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Sophos informs Techzine that it has identified patterns used by hackers in Remote Desktop Protocol (RDP) attacks. In the past year, this technique was used in two major ransomware attacks, namely SamSam and Matrix.

The reason for the study is the recent publicity surrounding an error in the remote RDP code BlueKeep, says Matt Boddy, security specialist at Sophos: This vulnerability is so serious that it can be used to trigger ransomware outbreaks that can spread throughout the world in no time. However, RDP threat protection goes much further than patching against Blue Keep; it’s just the tip of the iceberg. In addition to taking care of BlueKeep, IT managers need to spend much more time on RDP. Our research shows that cybercriminals are investigating all potentially vulnerable computers that RDP exposes 24/7 with password attacks.

The study, which is now freely available, shows three patterns with which hackers try to find RDP equipment as soon as it appears online. With ten honeypots that Sophos has scattered geographically, the company has tried to map out the risks of the RDP. The research shows that all ten honeypots were able to welcome their first login attempt within one day. Remote Desktop Protocols also expose pcs to attacks in just 84 seconds. In addition, an average of one attempt per six seconds was measured for a total of 4,298,513 login attempts over 30 days. The research shows that hackers use their own techniques for these attacks, and not necessarily only use third party sites.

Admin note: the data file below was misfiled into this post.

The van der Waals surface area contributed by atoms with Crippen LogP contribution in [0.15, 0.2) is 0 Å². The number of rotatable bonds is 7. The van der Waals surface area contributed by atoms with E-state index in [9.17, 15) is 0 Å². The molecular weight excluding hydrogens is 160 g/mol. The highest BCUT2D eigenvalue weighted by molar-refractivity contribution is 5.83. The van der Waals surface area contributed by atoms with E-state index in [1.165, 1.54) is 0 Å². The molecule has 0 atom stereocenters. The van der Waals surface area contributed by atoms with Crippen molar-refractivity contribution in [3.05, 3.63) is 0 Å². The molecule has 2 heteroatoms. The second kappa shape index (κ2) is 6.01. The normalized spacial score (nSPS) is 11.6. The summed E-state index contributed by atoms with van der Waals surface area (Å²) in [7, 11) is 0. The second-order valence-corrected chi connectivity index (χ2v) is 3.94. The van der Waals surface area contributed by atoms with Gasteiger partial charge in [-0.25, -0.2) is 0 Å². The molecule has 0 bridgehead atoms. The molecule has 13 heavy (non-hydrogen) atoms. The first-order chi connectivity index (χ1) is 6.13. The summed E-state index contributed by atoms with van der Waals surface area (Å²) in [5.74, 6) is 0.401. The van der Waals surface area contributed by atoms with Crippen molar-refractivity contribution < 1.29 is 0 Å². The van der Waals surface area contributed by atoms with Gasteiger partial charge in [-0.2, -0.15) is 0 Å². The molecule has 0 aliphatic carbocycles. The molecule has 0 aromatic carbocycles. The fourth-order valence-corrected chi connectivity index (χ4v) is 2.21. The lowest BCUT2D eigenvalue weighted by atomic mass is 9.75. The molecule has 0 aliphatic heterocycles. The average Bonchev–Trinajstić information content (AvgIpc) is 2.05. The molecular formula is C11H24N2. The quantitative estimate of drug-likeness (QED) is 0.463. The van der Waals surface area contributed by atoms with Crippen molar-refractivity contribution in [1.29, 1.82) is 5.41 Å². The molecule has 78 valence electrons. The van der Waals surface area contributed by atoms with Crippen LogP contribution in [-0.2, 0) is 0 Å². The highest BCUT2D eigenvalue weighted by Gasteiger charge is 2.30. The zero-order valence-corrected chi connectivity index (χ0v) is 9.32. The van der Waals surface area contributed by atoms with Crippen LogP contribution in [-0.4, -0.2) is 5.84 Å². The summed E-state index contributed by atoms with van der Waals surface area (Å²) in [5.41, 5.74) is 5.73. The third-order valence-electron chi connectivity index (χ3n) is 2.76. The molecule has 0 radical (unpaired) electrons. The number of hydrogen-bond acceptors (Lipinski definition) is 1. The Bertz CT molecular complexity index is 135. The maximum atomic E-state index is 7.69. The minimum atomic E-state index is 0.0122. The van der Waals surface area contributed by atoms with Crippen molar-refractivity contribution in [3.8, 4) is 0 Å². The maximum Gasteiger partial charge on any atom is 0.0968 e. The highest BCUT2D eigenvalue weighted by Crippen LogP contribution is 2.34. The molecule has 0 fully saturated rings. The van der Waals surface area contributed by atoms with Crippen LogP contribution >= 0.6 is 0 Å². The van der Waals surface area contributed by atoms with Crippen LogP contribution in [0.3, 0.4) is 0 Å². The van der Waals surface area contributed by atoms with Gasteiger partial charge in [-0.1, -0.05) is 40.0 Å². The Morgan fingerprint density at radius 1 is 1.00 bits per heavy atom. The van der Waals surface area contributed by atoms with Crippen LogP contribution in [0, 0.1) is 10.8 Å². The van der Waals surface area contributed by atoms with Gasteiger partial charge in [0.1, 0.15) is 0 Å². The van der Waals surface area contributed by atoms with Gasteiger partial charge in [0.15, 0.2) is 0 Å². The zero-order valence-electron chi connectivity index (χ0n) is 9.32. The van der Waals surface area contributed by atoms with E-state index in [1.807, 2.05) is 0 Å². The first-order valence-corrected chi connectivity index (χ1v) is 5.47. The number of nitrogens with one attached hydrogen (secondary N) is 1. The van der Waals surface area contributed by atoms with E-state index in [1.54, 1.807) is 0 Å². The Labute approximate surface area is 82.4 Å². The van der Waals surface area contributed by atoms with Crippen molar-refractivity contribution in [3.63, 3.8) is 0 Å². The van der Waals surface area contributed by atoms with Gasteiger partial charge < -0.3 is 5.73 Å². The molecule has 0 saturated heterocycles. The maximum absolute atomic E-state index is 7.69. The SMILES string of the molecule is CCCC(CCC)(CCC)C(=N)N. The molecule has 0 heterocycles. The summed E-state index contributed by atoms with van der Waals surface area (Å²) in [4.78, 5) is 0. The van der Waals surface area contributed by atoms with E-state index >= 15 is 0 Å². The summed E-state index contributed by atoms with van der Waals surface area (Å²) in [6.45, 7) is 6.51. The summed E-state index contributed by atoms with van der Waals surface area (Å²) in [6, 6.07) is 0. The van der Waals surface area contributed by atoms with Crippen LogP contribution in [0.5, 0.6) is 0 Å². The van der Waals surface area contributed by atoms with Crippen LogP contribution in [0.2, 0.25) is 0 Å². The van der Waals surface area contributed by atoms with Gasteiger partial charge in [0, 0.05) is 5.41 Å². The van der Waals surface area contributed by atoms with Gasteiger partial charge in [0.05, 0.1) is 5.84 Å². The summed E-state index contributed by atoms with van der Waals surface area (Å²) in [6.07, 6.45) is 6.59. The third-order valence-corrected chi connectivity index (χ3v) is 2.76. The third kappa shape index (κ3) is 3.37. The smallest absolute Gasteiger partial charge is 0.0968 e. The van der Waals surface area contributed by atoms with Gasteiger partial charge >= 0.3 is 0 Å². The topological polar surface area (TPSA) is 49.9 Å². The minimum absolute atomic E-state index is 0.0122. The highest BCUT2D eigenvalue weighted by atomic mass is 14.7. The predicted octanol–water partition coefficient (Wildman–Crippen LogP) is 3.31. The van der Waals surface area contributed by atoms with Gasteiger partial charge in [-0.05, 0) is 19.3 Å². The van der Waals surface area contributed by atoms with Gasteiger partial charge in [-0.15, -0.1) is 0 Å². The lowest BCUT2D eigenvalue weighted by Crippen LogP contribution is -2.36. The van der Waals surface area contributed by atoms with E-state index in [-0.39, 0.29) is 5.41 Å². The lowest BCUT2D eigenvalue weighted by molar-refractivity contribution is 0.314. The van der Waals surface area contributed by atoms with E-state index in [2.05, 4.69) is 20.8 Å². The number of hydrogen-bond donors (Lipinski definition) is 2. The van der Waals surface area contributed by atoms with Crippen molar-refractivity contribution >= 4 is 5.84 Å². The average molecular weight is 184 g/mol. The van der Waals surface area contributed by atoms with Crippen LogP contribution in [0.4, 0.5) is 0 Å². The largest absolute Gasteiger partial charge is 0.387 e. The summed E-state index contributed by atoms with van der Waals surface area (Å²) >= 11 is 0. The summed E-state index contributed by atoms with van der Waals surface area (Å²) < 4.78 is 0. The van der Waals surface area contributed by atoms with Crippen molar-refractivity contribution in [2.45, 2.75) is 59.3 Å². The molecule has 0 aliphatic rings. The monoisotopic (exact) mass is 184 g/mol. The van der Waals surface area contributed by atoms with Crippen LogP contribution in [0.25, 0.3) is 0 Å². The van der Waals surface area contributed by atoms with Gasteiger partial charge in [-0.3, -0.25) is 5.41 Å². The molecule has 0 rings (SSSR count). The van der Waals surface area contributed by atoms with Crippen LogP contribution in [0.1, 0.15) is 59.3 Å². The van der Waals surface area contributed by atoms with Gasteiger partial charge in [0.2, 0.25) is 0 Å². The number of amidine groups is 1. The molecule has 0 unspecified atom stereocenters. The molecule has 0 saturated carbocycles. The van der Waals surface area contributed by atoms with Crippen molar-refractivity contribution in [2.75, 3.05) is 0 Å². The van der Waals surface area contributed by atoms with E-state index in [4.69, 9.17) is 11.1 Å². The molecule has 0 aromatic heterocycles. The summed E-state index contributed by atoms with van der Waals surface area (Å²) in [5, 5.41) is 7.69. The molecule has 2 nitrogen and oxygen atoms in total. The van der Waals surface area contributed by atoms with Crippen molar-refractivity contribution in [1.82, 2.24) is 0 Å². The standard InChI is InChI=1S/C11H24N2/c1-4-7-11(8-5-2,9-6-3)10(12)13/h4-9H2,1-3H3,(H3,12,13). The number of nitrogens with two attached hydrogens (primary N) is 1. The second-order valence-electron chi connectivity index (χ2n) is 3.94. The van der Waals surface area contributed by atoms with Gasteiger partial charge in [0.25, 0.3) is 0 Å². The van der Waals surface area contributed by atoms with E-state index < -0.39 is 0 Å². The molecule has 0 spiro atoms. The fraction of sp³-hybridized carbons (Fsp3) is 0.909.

The research also shows that three common attack patterns can be identified. First, there is the ram, a strategy that tries to reveal the password of the system administrator. For example, an Irish honeypot was attacked more than 100,000 times within ten days with only three usernames. Second, there is the swarm, a strategy that uses sequential usernames and a finite number of the worst passwords. Think of using the name ABrown, then BBrown, CBrown, and so on. Thirdly, there is the hedgehog, a technique that alternates high peaks of activity with periods of inactivity. Each spike is then launched from a different IP address.

According to Sophos, the number of RDP attacks is growing enormously, and companies should focus on reducing this practice where possible. In addition, the company believes that it is more important than ever to have a comprehensive password policy in place and to use the right security protocols.

This news article was automatically translated from Dutch to give Techzine.eu a head start. All news articles after September 1, 2019 are written in native English and NOT translated. All our background stories are written in native English as well. For more information read our launch article.